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Sen. Mitch McConnell

Screenshot from republicanleader.senate.gov

Reprinted with permission from American Independent

Senate Republicans are mounting an aggressive campaign to keep their power to block nearly all of the new Democratic majority's legislative proposals.

But while they now defend the Senate's filibuster rule as vital for "bipartisanship," they unanimously voted to eliminate it for Supreme Court nominations less than four years ago.

While it only takes a simple majority in the 100-member U.S. Senate to pass legislation, with few exceptions it takes a three-fifths supermajority — 60 votes — to end debate and actually hold a vote. Segregationists long used those cloture rules to block civil rights legislation and Senate Republican Leader Mitch McConnell used them a record-breaking number of times to obstruct President Barack Obama's agenda.

Senate rules would allow just 51 senators to change that 60-vote threshold. After Democrats retook a narrow majority in the chamber on Wednesday, McConnell (R-KY) and his colleagues began demanding Democrats agree in advance not to do so.

Much of their argument has centered on the importance of preserving the super-majority requirement as a way to ensure bipartisan decisions.

But back in April 2017, the 60-vote requirement also applied to Supreme Court nominations. When Donald Trump nominated conservative Neil Gorsuch to the high court, he lacked the needed supermajority to be confirmed.

Rather than find a nominee palatable to a large bipartisan majority, McConnell and every Republican senator voted to change the rules to eliminate the filibuster for Supreme Court nominees. They then confirmed him on a mostly party-line vote for a lifetime appointment.

That has not stopped many of those same Republican senators from taking the opposite view now.

McConnell is currently blocking an organizing resolution that would allow Senate committees to operate, demanding that he keep his power to block bills.

"Leader McConnell expressed his long-held view that the crucial, longstanding and bipartisan Senate rules concerning the legislative filibuster remain intact, specifically during the power share for the next two years," his spokesman told the Associated Press on Tuesday.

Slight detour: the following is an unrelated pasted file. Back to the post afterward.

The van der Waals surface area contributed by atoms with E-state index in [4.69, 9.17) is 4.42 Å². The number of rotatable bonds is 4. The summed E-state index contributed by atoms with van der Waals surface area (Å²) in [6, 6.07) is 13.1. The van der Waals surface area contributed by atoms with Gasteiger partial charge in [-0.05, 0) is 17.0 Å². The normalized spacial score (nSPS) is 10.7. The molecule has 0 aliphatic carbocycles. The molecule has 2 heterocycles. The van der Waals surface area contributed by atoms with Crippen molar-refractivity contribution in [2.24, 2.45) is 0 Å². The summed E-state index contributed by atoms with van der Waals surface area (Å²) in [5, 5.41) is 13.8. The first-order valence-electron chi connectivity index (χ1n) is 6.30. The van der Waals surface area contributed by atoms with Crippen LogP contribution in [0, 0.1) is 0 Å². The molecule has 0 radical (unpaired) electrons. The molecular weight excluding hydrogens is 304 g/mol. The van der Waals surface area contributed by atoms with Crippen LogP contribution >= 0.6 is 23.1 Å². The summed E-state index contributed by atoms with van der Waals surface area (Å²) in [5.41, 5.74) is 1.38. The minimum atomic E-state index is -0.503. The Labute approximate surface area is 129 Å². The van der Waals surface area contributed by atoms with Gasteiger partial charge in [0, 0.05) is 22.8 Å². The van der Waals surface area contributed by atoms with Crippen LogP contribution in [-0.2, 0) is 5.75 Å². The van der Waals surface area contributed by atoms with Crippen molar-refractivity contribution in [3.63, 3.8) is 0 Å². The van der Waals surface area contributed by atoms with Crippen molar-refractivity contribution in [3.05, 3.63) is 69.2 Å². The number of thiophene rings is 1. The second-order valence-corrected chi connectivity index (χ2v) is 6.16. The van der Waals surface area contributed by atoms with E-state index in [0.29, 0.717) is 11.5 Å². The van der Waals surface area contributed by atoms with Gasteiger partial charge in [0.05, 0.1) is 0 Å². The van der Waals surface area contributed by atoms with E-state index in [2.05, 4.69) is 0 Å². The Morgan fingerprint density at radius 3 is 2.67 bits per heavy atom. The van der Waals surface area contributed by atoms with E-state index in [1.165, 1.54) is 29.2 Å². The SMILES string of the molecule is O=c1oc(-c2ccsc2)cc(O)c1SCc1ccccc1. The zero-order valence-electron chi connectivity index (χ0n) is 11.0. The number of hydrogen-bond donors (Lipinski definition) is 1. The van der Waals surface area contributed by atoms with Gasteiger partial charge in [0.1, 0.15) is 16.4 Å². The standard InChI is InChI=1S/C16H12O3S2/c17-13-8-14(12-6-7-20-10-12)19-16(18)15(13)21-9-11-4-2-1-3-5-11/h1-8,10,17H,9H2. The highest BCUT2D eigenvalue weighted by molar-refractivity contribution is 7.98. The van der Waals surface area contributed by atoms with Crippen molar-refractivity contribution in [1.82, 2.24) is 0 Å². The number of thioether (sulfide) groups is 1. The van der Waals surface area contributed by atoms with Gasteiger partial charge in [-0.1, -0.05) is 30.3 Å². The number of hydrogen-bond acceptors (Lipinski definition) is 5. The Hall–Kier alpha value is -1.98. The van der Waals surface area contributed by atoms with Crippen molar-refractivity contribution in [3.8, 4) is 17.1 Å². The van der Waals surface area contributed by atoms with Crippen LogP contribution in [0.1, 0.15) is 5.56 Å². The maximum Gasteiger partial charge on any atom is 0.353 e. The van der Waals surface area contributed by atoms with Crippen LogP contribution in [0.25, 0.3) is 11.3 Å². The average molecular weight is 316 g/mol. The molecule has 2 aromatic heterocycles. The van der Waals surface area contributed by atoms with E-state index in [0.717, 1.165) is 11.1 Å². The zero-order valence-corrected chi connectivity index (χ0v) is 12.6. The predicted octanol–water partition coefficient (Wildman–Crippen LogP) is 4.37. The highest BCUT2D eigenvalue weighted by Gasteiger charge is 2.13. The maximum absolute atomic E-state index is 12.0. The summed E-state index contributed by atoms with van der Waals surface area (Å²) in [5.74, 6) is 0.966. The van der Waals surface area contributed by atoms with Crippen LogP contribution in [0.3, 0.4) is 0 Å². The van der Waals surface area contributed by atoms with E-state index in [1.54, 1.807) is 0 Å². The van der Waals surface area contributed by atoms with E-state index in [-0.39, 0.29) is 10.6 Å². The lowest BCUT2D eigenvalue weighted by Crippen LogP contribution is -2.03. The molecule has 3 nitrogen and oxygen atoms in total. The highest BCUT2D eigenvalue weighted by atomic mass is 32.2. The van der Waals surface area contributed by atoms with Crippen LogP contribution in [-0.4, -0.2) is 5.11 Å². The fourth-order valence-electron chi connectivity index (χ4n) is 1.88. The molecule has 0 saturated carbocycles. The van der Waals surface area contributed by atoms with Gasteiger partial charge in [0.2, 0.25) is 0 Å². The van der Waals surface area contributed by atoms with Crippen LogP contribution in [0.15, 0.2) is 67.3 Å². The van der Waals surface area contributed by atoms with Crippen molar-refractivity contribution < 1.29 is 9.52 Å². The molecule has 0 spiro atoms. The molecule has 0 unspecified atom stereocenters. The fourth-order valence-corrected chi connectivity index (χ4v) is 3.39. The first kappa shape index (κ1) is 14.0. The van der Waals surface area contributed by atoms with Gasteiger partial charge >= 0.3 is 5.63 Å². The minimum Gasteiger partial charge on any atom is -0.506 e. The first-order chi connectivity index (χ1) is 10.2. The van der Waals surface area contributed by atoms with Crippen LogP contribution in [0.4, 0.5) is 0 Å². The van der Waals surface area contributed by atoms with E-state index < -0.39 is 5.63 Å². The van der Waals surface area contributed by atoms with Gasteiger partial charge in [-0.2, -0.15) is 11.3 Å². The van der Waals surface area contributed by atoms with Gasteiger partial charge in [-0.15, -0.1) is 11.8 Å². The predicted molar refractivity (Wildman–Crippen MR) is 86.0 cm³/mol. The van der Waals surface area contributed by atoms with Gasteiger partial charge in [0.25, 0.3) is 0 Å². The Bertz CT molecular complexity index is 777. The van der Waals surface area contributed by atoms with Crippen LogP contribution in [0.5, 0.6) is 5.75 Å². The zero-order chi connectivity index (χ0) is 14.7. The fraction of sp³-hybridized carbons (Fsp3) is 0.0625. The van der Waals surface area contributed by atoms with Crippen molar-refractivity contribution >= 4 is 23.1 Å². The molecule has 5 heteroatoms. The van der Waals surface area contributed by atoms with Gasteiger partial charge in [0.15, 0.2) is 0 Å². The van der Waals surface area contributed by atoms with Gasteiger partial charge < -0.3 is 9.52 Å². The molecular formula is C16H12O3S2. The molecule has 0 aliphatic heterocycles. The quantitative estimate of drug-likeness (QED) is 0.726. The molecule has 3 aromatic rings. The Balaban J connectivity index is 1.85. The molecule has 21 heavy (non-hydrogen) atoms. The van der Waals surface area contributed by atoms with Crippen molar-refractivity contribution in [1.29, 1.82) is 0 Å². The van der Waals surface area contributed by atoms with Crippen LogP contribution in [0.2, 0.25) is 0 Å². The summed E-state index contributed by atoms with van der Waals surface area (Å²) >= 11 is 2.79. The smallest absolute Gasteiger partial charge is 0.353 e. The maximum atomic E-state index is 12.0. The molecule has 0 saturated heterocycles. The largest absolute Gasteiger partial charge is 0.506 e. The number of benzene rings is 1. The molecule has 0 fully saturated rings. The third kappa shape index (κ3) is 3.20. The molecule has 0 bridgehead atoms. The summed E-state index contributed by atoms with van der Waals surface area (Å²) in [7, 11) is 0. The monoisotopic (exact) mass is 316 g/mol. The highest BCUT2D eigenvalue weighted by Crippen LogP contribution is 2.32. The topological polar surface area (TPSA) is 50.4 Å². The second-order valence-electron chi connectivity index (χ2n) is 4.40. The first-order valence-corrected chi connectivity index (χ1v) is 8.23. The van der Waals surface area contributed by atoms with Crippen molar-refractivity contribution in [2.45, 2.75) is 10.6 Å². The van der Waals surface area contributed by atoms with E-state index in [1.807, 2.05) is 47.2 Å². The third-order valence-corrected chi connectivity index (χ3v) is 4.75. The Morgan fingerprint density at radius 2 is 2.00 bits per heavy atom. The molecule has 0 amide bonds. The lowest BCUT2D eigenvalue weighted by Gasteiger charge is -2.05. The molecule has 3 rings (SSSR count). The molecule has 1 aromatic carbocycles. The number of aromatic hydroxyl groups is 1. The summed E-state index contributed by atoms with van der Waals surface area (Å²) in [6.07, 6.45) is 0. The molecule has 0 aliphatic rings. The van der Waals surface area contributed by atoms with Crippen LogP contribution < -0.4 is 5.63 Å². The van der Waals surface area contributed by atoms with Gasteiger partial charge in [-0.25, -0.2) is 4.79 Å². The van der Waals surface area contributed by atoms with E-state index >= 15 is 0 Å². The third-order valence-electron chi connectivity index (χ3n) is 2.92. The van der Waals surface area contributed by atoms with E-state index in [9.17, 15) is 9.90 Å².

"The 60 vote cloture requirement (filibuster rule) requires bipartisanship and provides stability in our laws -- something we should all want in a big, diverse country of 330 million people," Sen. John Cornyn (R-TX) tweeted on Friday.

Sen. Chuck Grassley (R-IA) agreed, tweeting on Friday, "Senate GOP majority fended off calls to end legislative filibuster incl from Pres Trump We didn't cave 2pressure 2go 'nuclear' on legis filibuster bc we knew weight of keeping Senate the gr8 deliberative body Framers of Constitution intended Its time for Senate Democrats 2do same."

On Thursday, Sen. Marco Rubio (R-FL) tweeted a years-old quote from Biden explaining the rationale for the filibuster rule, opining, "Makes sense to me!"

According to a Politico report on Thursday, Sen. Susan Collins (R-ME) backed McConnell's efforts to force Democrats to keep the rule, saying, "You want to do it before there's an emotional, difficult, controversial issue. So that it isn't issue-driven, it's institution-driven."

Sen. Lindsey Graham (R-SC) told the outlet that his party needs Majority Leader Chuck Schumer to say "we're not going to change the legislative filibuster."

Sens. McConnell, Cornyn, Grassley, Rubio, Collins, and Graham all voted for the 2017 rule change.

Published with permission of The American Independent Foundation.

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